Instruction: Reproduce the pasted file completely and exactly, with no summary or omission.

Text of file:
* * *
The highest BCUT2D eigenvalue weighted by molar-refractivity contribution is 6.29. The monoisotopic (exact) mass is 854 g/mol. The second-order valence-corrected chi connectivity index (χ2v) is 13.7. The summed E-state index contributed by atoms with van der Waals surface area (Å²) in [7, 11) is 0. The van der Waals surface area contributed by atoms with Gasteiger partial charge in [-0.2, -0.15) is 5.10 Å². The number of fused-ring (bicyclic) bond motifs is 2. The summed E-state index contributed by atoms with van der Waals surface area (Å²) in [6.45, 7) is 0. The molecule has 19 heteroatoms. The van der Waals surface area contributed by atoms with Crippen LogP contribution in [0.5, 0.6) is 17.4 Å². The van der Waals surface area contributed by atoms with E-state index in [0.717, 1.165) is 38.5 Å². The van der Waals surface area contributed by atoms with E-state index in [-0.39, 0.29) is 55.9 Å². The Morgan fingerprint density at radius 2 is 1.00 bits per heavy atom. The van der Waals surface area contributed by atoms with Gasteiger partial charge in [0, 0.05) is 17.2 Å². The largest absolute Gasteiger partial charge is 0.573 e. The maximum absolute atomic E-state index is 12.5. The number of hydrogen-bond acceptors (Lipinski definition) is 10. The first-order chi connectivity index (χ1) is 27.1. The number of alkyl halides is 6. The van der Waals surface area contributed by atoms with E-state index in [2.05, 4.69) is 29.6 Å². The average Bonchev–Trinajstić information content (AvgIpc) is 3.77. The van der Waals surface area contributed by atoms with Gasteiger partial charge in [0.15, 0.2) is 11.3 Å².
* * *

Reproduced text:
The highest BCUT2D eigenvalue weighted by molar-refractivity contribution is 6.29. The monoisotopic (exact) mass is 854 g/mol. The second-order valence-corrected chi connectivity index (χ2v) is 13.7. The summed E-state index contributed by atoms with van der Waals surface area (Å²) in [7, 11) is 0. The van der Waals surface area contributed by atoms with Gasteiger partial charge in [-0.2, -0.15) is 5.10 Å². The number of fused-ring (bicyclic) bond motifs is 2. The summed E-state index contributed by atoms with van der Waals surface area (Å²) in [6.45, 7) is 0. The molecule has 19 heteroatoms. The van der Waals surface area contributed by atoms with Crippen LogP contribution in [0.5, 0.6) is 17.4 Å². The van der Waals surface area contributed by atoms with E-state index in [0.717, 1.165) is 38.5 Å². The van der Waals surface area contributed by atoms with E-state index in [-0.39, 0.29) is 55.9 Å². The Morgan fingerprint density at radius 2 is 1.00 bits per heavy atom. The van der Waals surface area contributed by atoms with Gasteiger partial charge in [0, 0.05) is 17.2 Å². The largest absolute Gasteiger partial charge is 0.573 e. The maximum absolute atomic E-state index is 12.5. The number of hydrogen-bond acceptors (Lipinski definition) is 10. The first-order chi connectivity index (χ1) is 27.1. The number of alkyl halides is 6. The van der Waals surface area contributed by atoms with E-state index in [2.05, 4.69) is 29.6 Å². The average Bonchev–Trinajstić information content (AvgIpc) is 3.77. The van der Waals surface area contributed by atoms with Gasteiger partial charge in [0.15, 0.2) is 11.3 Å².